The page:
A Note from the Collections: Midwives and Healers in the European Witch Trials

Published by Education Intern, Lillian Climo In our Obstetrics and Gynecology exhibit, many visitors are drawn to the large murals. The images are bloody, busy, and they certainly communicate the danger involved in early obstetric procedures. The paintings are densely populated, but only three of the figures depicted are women; two patients and one nurse … Continue reading A Note from the Collections: Midwives and Healers in the European Witch Trials

A Note from the Collections: Why We Should Question “Scientific Fact”

Published by Education Intern, Jackie Guataquira There are many eye-catching objects in the Museum, but when I began my internship, the one that I found most interesting was the human skeleton encased on the third floor. The label describes how prior to replica skeletons, real human skeletons were used as teaching tools. The field of … Continue reading A Note from the Collections: Why We Should Question “Scientific Fact”

A Note from the Library: On Obstetrics and Gender in Tokugawa-Period Japan

Published by Erin Newton Japanese historians commonly refer to the years between 1603 and 1867 as the Tokugawa Period, named for the Tokugawa Shogun whose family ruled the country during this time. It is widely considered one of the most politically stable periods in Japanese history, during which time the economy grew steadily and the … Continue reading A Note from the Library: On Obstetrics and Gender in Tokugawa-Period Japan

A Note from the Library: De Medicina—A Complete Medical Text for its Time

Published by Nada Abdelrahim Above Left: Spine view, De medicina. Alter, ut ab almeloveenio editus est. A. 1713. Above Right: Back view, De medicina. Alter, ut ab almeloveenio editus est. A. 1713. Originally written in the first century CE, the copy of De Medicina in the IMSS’s library is “newer”— from 1713—written almost sixteen centuries … Continue reading A Note from the Library: De Medicina—A Complete Medical Text for its Time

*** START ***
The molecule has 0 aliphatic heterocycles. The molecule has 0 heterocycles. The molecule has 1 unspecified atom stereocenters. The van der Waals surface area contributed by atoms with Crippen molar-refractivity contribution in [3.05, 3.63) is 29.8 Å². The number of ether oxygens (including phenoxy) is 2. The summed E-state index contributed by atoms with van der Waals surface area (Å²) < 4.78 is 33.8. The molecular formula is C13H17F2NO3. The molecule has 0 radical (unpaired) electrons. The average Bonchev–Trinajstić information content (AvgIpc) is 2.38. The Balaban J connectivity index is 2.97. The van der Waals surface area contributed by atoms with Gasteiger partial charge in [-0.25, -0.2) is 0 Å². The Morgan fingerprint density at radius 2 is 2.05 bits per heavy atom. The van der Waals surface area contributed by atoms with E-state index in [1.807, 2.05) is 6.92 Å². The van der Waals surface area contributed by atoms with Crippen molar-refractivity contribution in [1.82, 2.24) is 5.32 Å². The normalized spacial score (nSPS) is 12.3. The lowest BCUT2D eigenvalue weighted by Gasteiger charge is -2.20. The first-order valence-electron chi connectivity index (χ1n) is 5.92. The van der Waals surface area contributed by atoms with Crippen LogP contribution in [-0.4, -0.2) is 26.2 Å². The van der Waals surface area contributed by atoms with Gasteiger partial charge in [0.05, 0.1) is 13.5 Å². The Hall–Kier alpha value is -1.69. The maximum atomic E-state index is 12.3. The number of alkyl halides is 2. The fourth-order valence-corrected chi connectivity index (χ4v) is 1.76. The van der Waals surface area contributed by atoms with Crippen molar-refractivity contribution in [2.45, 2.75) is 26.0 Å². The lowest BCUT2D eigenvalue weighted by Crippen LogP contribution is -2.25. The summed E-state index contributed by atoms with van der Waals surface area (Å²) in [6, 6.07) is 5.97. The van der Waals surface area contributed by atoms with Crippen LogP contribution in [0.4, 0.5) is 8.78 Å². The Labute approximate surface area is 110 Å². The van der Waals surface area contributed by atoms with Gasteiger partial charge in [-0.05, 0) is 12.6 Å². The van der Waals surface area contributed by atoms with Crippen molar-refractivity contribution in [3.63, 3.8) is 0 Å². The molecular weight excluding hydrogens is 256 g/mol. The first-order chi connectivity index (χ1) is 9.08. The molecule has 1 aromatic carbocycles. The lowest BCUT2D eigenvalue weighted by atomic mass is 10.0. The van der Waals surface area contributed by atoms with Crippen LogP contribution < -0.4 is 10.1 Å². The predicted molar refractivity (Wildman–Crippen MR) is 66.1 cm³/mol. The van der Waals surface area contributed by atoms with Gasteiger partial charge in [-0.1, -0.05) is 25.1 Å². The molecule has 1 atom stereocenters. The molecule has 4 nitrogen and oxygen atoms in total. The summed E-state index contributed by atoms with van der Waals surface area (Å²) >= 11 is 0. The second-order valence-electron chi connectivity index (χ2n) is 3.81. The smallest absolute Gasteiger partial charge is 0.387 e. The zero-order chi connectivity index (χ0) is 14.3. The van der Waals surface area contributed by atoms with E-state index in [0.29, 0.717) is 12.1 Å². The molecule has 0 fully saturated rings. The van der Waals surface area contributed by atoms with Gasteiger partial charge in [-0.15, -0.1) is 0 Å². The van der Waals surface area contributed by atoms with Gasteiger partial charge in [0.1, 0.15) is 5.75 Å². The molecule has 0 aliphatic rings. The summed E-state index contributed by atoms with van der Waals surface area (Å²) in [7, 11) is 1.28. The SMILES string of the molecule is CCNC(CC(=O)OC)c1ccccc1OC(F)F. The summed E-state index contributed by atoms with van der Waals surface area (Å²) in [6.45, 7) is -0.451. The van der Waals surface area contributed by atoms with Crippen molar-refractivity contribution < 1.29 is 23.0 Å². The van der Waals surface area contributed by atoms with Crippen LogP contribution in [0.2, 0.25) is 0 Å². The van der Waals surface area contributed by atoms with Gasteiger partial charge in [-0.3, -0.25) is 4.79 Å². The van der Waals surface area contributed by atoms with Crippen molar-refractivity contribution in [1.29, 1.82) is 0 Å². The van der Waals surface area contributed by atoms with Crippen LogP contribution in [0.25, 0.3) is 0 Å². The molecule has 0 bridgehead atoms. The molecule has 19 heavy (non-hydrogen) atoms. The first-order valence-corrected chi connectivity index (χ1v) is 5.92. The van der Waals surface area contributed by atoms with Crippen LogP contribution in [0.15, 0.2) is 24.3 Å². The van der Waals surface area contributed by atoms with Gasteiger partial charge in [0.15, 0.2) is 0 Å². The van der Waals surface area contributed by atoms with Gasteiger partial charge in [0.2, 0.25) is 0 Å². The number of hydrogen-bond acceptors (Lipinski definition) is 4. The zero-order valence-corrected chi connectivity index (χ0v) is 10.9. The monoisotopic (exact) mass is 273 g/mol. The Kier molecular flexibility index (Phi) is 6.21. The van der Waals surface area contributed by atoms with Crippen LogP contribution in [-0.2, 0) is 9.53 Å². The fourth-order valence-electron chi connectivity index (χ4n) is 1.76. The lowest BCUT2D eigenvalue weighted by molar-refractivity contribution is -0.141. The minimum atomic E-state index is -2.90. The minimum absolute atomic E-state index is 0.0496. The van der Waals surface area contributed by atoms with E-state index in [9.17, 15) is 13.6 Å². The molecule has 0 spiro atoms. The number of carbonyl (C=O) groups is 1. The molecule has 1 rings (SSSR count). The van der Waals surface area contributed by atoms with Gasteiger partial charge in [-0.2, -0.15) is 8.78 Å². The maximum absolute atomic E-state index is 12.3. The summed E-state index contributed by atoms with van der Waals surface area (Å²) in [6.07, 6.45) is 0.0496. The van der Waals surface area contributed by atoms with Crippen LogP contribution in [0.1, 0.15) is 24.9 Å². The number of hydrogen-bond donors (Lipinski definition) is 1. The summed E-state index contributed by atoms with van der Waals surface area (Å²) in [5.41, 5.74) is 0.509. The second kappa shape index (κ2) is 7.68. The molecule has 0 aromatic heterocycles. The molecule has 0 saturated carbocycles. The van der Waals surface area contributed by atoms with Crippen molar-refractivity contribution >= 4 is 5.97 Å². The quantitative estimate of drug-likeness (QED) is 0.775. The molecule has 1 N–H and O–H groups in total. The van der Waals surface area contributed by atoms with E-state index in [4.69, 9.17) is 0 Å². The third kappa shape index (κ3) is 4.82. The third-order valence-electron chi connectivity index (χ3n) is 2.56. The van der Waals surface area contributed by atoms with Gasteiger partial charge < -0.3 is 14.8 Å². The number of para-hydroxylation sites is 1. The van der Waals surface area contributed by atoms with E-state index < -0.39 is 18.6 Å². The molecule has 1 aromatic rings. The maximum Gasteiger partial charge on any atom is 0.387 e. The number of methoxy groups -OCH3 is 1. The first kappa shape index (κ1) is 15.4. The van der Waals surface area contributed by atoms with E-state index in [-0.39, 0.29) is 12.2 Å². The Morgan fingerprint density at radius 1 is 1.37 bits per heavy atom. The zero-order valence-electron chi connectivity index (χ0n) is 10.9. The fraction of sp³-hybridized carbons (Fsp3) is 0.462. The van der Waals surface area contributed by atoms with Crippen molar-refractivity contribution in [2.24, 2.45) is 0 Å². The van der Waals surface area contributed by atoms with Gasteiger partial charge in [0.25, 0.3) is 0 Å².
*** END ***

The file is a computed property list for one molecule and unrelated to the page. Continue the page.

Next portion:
Plastic Surgery, Of Past and Present (Part 2)

Published by Sarah Pinsky Read Part 1 of Intern Sarah Pinsky’s blog post here: https://imss.org/2019/10/01/plastic-surgery-of-past-and-present-part-1/ Plastic Surgery in the Age of Social Media It used to be that plastic surgery was something that people might consider in middle age, but seldom admit to. Now, people as young as teenagers are getting cosmetic procedures such as … Continue reading Plastic Surgery, Of Past and Present (Part 2)

Plastic Surgery, Of Past and Present (Part 1)

Published by Sarah Pinsky Current understanding and opinion of plastic surgery is largely based on television and social media. Since plastic surgery is so connected to these modern-day technologies, people are often surprised to learn that it is not a new medical specialty that focuses exclusively on cosmetic procedures, but rather an established practice that … Continue reading Plastic Surgery, Of Past and Present (Part 1)

Tours, Trephinations, and Tumors: Summer as an Education Intern

Published by Anupama Suresh As I walked by the sculptures in the Hall of Immortals or peered into a glass case filled with trephined skulls, I was mesmerized by the Museum. I learned about the discoveries that made surgery possible today, from the different forms of anesthesia used to the introduction of antiseptics. I had … Continue reading Tours, Trephinations, and Tumors: Summer as an Education Intern

History of Physician Gender Dynamics in Obstetrics and Gynecology

Published by Anupama Suresh Painting depicting the first successful cesarean section in Latin America in 1844. By Enrique Grau. xx1995.814.3 International Museum of Surgical Science Collection When I first saw this painting, my eyes were drawn to the bloody abdominal incision. C-section,  my brain immediately informed me. Next, my gaze shifted up the umbilical cord … Continue reading History of Physician Gender Dynamics in Obstetrics and Gynecology